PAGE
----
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Deconstructing Malik Monk’s shooting mechanics

Let’s take a deeper dive into what makes Malik Monk an elite shooter.

Los Angeles Lakers v Sacramento Kings Photo by Thearon W. Henderson/Getty Images

The Lakers have long been admirers of Malik Monk, that much is clear.

According to LeBron James, they even tried to figure out ways to pry him away from Monk’s former team (the Charlotte Hornets) last season. But his contributions this season have gone far beyond even those already high expectations. Monk has elevated his game to a level that puts him in the conversation for best value in the league (he’s signed to a veteran’s minimum contract!).

Monk’s aptitude on the ball and ability to create have grown as he’s become more comfortable with the team, and his defensive ability — particularly on the ball, which was his greatest weakness heading into this season — has also progressed steadily.

But above those qualities, his dead-eye shooting has provided the Lakers with a much-needed boost in spacing and a threat that opponents simply cannot leave. Monk’s elite shooting — 41% from distance on over five attempts per game — is built on a foundation of key principles and mechanics that unlock his accuracy and adaptability from a variety of different setting.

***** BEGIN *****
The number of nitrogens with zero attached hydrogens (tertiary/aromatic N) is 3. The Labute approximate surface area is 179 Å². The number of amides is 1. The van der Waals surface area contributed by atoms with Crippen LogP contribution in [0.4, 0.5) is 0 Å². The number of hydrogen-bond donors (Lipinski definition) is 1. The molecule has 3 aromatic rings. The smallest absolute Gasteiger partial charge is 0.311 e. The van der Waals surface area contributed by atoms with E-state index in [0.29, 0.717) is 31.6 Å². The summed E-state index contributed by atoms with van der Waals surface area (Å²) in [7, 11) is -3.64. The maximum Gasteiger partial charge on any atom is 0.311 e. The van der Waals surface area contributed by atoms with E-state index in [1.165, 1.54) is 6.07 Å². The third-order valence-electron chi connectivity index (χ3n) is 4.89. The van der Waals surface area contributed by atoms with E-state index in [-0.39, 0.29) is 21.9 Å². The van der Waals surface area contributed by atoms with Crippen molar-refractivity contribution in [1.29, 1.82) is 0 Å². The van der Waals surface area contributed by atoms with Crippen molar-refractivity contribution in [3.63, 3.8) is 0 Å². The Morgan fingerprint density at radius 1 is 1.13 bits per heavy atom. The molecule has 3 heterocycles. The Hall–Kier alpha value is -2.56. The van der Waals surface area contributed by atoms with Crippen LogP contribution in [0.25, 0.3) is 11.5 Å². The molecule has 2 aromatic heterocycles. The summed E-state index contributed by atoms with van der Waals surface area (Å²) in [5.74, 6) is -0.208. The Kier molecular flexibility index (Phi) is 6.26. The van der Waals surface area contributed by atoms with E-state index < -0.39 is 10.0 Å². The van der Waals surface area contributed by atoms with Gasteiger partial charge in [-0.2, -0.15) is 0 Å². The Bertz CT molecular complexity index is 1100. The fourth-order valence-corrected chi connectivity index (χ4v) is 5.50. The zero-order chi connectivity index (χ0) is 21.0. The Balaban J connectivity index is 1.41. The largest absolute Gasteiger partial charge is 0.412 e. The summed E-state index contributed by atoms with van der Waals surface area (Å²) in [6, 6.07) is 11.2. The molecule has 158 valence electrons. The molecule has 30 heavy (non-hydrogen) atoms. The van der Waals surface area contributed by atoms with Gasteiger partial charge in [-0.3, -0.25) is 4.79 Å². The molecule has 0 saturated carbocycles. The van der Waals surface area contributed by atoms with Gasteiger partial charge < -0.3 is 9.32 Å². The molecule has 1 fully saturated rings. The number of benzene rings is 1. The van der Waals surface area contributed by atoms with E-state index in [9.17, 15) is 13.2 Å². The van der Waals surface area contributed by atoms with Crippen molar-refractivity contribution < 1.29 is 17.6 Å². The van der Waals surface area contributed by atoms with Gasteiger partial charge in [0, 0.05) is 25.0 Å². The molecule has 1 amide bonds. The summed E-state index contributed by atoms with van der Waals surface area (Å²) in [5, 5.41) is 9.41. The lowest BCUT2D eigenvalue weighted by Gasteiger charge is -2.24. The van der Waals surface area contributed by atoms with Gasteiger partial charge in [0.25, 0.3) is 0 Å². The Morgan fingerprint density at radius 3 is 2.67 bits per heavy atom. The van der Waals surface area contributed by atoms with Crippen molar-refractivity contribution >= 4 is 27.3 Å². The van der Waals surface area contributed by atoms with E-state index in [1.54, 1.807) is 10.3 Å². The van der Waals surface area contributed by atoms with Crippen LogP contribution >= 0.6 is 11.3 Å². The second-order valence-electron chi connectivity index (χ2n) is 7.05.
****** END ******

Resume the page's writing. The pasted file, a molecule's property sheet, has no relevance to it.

I detailed all of those factors and more in the following video breaking down what makes him such an elite shooter:

The scariest part for the league is that Monk is seemingly only getting more and more comfortable with his shooting and picking his spots within the offense. And with the return of Anthony Davis, he’ll have even more quality looks at the target.

Dr. Rajpal Brar, DPT has a doctorate in physical therapy from Northern Arizona University, and runs his own in-person and online sports medicine and performance business, 3CB Performance, in West LA and Valencia, CA in which he further combines his movement expertise and fitness training. He also works at a hospital — giving him experience with patients in the immediate healthcare setting and neurological patients (post stroke, post brain injury) — and has been practicing for 4 years. Brar is additionally training at UCLA’s mindful awareness research center (MARC), has a background in youth basketball coaching and analyzes the Lakers from a medical and skills perspective for Silver Screen and Roll and on his own YouTube Channel. You can follow him on Twitter at @3cbPerformance.